Here is a sad reminder of the real people that came before us, a thousand years ago. There is a long tradition that a young daughter of Cnut’s (or Canute, a much safer spelling when you’re in a hurry) fell into the nearby millstream and drowned in the year 1020. The millstream is still there; it has been, apparently, since the Romans dug it. Cnut, King of Denmark and Norway, was King of England from 1016-1035. He pursued his claim to the English throne in September 1015 by arriving in Kent at the head of an army of 10,000 salivating Scandinavians. Sailing round the south coast, it is said they laid waste to the counties of Dorset, Somerset and Wiltshire, waging a series of battles against the Saxons under Edmund Ironside. Cnut became King of all England on Edmund’s death in 1016. And ironically, on his own death in 1035, he was buried in Winchester, ancient capital of the West Saxons. But why would this Danish king be in tiny Bosham? Because, it is said, he had a palace in, or nearby. In that case, Bosham becomes a place of some significance, doesn’t it?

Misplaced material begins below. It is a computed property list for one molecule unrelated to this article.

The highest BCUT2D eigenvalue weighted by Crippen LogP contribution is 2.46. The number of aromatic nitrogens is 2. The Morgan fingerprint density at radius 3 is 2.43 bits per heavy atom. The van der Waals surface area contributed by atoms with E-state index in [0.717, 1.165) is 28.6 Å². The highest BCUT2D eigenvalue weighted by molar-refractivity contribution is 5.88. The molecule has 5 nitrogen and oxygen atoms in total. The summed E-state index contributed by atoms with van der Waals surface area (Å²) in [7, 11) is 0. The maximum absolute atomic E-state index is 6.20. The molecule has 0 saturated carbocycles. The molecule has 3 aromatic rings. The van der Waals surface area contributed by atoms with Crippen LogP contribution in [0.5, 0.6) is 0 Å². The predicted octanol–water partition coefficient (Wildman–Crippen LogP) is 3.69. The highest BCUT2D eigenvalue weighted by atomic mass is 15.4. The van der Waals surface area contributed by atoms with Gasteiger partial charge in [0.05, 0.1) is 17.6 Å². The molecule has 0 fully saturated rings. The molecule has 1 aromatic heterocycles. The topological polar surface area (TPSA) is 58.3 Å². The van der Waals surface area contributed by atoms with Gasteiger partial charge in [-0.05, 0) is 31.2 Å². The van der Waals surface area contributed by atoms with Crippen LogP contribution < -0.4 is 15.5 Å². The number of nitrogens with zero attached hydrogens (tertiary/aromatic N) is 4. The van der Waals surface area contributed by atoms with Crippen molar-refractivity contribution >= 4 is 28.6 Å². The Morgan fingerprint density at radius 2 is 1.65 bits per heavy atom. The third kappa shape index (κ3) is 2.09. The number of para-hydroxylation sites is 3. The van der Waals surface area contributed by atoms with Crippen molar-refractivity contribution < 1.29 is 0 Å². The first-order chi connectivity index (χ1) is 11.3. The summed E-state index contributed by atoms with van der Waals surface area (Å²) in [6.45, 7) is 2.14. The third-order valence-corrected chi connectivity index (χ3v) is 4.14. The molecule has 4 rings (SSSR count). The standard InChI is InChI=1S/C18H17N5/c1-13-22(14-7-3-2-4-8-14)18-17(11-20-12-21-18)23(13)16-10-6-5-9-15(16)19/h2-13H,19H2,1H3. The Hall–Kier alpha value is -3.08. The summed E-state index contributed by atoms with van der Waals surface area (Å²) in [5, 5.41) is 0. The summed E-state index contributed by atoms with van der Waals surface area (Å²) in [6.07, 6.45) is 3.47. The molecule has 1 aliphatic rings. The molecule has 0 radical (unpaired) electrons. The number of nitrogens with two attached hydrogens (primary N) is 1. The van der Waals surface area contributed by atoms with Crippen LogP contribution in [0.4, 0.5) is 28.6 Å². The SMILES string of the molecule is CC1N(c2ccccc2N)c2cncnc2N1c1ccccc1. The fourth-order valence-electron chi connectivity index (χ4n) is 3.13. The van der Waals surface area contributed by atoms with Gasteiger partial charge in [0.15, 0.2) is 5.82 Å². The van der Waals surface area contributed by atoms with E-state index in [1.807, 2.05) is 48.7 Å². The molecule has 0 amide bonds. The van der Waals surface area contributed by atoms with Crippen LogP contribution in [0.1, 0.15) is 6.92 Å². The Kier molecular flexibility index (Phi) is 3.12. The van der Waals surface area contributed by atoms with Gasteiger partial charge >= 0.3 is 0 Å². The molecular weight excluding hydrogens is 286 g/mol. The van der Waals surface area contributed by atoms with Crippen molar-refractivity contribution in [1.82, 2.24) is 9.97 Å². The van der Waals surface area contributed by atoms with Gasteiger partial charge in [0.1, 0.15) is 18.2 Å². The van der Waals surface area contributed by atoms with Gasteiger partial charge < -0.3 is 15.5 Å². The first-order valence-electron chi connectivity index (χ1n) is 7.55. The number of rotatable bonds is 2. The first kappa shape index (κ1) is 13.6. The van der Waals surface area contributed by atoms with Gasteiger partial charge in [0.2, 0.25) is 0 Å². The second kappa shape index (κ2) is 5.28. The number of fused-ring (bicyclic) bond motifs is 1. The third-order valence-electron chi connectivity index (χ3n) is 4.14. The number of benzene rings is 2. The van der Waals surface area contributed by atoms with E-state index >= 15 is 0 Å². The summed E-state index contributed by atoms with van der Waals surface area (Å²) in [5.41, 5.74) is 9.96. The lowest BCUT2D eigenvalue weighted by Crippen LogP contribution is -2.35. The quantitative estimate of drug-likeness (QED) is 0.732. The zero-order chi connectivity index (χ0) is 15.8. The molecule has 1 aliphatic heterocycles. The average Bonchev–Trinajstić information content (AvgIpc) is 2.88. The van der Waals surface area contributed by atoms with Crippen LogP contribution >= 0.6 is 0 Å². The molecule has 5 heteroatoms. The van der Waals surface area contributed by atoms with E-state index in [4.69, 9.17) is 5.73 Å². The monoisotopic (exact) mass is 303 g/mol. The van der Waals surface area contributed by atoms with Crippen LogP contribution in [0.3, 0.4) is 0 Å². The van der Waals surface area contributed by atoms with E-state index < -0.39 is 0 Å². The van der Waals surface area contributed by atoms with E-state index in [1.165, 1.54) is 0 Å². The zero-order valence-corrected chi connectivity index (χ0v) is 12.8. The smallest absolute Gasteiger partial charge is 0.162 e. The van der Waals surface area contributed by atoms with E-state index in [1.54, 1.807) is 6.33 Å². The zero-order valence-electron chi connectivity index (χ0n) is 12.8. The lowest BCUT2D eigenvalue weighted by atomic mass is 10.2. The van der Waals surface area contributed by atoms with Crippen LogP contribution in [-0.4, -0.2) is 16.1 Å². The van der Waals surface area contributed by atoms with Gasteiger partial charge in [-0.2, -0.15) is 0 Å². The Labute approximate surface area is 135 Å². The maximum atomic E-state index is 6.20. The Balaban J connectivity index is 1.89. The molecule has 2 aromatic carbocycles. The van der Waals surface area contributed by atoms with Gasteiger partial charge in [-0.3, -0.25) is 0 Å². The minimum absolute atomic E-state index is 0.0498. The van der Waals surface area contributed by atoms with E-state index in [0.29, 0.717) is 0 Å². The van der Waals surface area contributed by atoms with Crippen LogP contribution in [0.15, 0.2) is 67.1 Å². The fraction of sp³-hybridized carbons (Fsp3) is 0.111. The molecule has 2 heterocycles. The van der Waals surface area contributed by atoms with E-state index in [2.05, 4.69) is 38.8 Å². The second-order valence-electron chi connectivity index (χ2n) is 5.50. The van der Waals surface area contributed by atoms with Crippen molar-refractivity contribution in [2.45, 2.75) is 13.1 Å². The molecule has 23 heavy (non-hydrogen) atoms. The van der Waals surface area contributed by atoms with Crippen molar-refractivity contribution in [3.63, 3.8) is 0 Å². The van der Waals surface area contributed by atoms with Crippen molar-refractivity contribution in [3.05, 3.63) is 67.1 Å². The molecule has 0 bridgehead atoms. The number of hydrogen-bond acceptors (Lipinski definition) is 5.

That would make sense because Bosham Church is depicted in none other than the Bayeux Tapestry, the enormous piece of embroidery commissioned just a few decades later by the Normans to tell their tale of the Battle of Hastings. An early scene shows where Harold, leader of the English, and his mounted soldiers ride to Bosham Church (Ubi Harold Dux Anglorum et sui milites equitant ad Bosham ecclesia), before Harold became king. Harold is said to have sailed from Bosham across the English Channel in 1064, a voyage that ended up with him meeting Duke William of Normandy, though whether this get-together was intentional or not is unknown. Anyway, there in the Bayeux Tapestry is Bosham church, the chancel arch, or one very much like it, clearly identifiable. The tower of Holy Trinity is mostly Saxon, constructed from the late 10th to the middle of the 11th century, so it would have been there when Harold dropped by. The top of the tower is Norman and the spire is 15th century. The church is actually a gem, full of wonderful features including a 12th century font, late 13th century effigy of a child (did that represent Cnut’s daughter?) and a 14th century crypt (possibly once used as a charnel house), though the magnificent chancel arch dominates when you enter.